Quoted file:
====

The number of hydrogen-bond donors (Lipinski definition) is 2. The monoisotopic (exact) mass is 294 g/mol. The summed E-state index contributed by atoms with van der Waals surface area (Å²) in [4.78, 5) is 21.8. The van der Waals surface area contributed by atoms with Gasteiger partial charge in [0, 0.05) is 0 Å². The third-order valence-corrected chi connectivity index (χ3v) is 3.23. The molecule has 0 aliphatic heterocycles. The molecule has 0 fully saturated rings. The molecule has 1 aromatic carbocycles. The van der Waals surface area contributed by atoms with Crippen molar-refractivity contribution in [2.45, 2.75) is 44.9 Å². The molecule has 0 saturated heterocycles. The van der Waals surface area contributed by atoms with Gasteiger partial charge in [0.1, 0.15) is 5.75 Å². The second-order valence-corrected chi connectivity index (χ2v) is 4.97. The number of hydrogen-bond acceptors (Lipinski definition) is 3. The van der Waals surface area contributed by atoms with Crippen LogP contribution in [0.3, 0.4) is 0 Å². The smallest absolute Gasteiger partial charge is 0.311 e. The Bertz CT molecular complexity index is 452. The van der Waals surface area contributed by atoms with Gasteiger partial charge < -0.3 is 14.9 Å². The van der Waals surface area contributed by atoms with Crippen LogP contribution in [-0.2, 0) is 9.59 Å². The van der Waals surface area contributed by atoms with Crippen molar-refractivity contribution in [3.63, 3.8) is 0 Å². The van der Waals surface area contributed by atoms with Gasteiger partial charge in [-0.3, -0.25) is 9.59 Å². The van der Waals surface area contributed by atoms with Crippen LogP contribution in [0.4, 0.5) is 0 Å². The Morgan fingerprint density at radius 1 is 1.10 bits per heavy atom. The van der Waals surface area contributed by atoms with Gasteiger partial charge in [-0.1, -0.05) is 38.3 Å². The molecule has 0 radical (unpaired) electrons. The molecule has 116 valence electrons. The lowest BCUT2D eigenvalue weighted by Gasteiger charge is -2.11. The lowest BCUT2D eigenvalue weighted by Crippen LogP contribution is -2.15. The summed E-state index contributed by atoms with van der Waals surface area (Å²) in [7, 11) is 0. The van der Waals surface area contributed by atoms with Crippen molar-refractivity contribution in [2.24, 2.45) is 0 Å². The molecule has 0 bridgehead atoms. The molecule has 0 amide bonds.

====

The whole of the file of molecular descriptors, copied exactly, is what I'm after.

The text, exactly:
The number of hydrogen-bond donors (Lipinski definition) is 2. The monoisotopic (exact) mass is 294 g/mol. The summed E-state index contributed by atoms with van der Waals surface area (Å²) in [4.78, 5) is 21.8. The van der Waals surface area contributed by atoms with Gasteiger partial charge in [0, 0.05) is 0 Å². The third-order valence-corrected chi connectivity index (χ3v) is 3.23. The molecule has 0 aliphatic heterocycles. The molecule has 0 fully saturated rings. The molecule has 1 aromatic carbocycles. The van der Waals surface area contributed by atoms with Crippen molar-refractivity contribution in [2.45, 2.75) is 44.9 Å². The molecule has 0 saturated heterocycles. The van der Waals surface area contributed by atoms with Gasteiger partial charge in [0.1, 0.15) is 5.75 Å². The second-order valence-corrected chi connectivity index (χ2v) is 4.97. The number of hydrogen-bond acceptors (Lipinski definition) is 3. The van der Waals surface area contributed by atoms with Crippen LogP contribution in [0.3, 0.4) is 0 Å². The smallest absolute Gasteiger partial charge is 0.311 e. The Bertz CT molecular complexity index is 452. The van der Waals surface area contributed by atoms with Gasteiger partial charge < -0.3 is 14.9 Å². The van der Waals surface area contributed by atoms with Crippen LogP contribution in [-0.2, 0) is 9.59 Å². The van der Waals surface area contributed by atoms with Crippen molar-refractivity contribution in [3.63, 3.8) is 0 Å². The van der Waals surface area contributed by atoms with Gasteiger partial charge in [-0.3, -0.25) is 9.59 Å². The van der Waals surface area contributed by atoms with Crippen LogP contribution in [0.4, 0.5) is 0 Å². The Morgan fingerprint density at radius 1 is 1.10 bits per heavy atom. The van der Waals surface area contributed by atoms with Gasteiger partial charge in [-0.1, -0.05) is 38.3 Å². The molecule has 0 radical (unpaired) electrons. The molecule has 116 valence electrons. The lowest BCUT2D eigenvalue weighted by Gasteiger charge is -2.11. The lowest BCUT2D eigenvalue weighted by Crippen LogP contribution is -2.15. The summed E-state index contributed by atoms with van der Waals surface area (Å²) in [7, 11) is 0. The van der Waals surface area contributed by atoms with Crippen molar-refractivity contribution in [2.24, 2.45) is 0 Å². The molecule has 0 bridgehead atoms. The molecule has 0 amide bonds.